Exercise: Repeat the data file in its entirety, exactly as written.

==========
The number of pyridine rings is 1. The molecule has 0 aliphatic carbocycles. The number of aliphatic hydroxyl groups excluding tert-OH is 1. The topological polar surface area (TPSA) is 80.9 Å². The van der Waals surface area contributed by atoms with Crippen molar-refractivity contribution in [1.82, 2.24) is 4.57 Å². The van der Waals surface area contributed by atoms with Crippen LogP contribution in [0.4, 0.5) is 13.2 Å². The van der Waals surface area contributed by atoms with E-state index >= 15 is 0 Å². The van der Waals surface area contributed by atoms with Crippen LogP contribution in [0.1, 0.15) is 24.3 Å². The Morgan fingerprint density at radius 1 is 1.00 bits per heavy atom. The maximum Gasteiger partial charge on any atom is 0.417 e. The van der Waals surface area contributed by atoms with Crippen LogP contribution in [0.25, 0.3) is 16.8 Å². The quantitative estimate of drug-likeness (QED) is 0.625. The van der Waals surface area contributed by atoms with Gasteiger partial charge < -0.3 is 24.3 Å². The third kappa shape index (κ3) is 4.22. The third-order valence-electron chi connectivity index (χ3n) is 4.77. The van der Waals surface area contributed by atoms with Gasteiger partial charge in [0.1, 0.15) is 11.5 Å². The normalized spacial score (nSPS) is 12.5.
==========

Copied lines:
The number of pyridine rings is 1. The molecule has 0 aliphatic carbocycles. The number of aliphatic hydroxyl groups excluding tert-OH is 1. The topological polar surface area (TPSA) is 80.9 Å². The van der Waals surface area contributed by atoms with Crippen molar-refractivity contribution in [1.82, 2.24) is 4.57 Å². The van der Waals surface area contributed by atoms with Crippen LogP contribution in [0.4, 0.5) is 13.2 Å². The van der Waals surface area contributed by atoms with E-state index >= 15 is 0 Å². The van der Waals surface area contributed by atoms with Crippen LogP contribution in [0.1, 0.15) is 24.3 Å². The Morgan fingerprint density at radius 1 is 1.00 bits per heavy atom. The maximum Gasteiger partial charge on any atom is 0.417 e. The van der Waals surface area contributed by atoms with Crippen LogP contribution in [0.25, 0.3) is 16.8 Å². The quantitative estimate of drug-likeness (QED) is 0.625. The van der Waals surface area contributed by atoms with Gasteiger partial charge < -0.3 is 24.3 Å². The third kappa shape index (κ3) is 4.22. The third-order valence-electron chi connectivity index (χ3n) is 4.77. The van der Waals surface area contributed by atoms with Gasteiger partial charge in [0.1, 0.15) is 11.5 Å². The normalized spacial score (nSPS) is 12.5.